Butterfly Surveys

A number of FOLK volunteers undertake butterfly surveys on the Hill and Common.  The reasons for undertaking such surveys are given below, followed by a report on results of the survey work in 2015 and 2014.


Following entry into Higher Level Stewardship scheme and the change to “extensive” grazing on Charlton Kings Common, it was considered to be important to monitor changes to the flora and fauna to ensure that the management now being applied to the site is improving rather than degrading the habitat. To this end a botanical survey was instigated in 2012 and the following year, 2013, a butterfly monitoring scheme was introduced to complement this.


To establish what (diversity and abundance), where (location with reference to habitat type) and when (flight periods) butterfly species are present across easily accessible areas of the whole site over a number of years.


The area has been divided into 4 for the purposes of the survey:

  1. Leckhampton Hill
  2. Brownstone Quarry
  3. Charlton Kings Common to the west of Windass Hill, and
  4. Charlton Kings Common east including the Cowslip field.

Each area has been subdivided into sections, roughly equating to habitat type, through which a fixed route is walked by volunteers. For each section, the butterflies seen close to the recorder (within 2.5 metres) are recorded and counted by species. Surveys are done between April and September, every week or two, but dependent on there being suitable warm and/or sunny weather conditions.

Information Obtained

The surveys so far have established where on the site adult butterflies of each species can be found. This has provided guidance as to areas that would benefit from particular habitat management, and corridors are being opened up to ease movement of species across more of the site.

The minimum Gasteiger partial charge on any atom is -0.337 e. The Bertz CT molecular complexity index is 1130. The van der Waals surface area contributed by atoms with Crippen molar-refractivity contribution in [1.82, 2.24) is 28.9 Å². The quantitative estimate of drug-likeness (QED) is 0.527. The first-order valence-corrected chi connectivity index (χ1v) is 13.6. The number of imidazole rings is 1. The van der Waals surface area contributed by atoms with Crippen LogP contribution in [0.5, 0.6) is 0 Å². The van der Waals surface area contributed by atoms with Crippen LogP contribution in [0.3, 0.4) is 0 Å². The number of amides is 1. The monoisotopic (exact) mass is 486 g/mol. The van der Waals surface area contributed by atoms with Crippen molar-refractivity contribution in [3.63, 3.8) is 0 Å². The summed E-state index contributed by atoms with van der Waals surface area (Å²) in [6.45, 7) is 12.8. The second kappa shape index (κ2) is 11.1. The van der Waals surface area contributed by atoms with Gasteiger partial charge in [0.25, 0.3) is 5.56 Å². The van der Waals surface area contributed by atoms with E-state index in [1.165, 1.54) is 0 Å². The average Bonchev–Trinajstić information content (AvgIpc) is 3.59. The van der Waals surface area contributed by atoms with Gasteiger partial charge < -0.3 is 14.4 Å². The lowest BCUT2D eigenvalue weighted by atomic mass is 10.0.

Summaries of the surveys undertaken in 2016, 2015 and 2014 are included below.

Results of the Survey in 2016

The total number of surveys done this year was 70, on 56 different days, giving an indication of the scarcity of suitable opportunities during the rather poor summer in general.  Five of them resulted in no sightings whatsoever.

As a whole the season was later than 2014 and 2015, but earlier than 2013.  March was particularly cold and wet and with the last frost being recorded on 30th April, it was no surprise that only 13 butterflies had been recorded by the end of that month.  After an exceedingly wet June, during which there was a succession of torrential rain storms, often accompanied by thunder and lightning, conditions in July improved markedly. This corresponded with a surge in butterfly numbers boosted as they were by the emergence of the common grassland species (Ringlet, Meadow Brown and Marbled White).

Abundance of butterflies, both on the best day and during the flight period, were the lowest recorded for about half the species, despite the addition of two new survey sections. Some species numbers reduced by as much 90% from the peak recorded in 2014, but most were down by 30% to 50%. Green Hairstreak and Dark Green Fritillary fared worst, though these have never been abundant or widespread over the whole site.  Of the grassland specialists, Common Blue numbers reduced by about 60%, and Meadow Brown and Small Heath were down by 50%, though Ringlet were less affected.  A late surge in Speckled Wood sightings enabled them to buck the trend, recording the highest numbers in 2016 over the years of the survey period.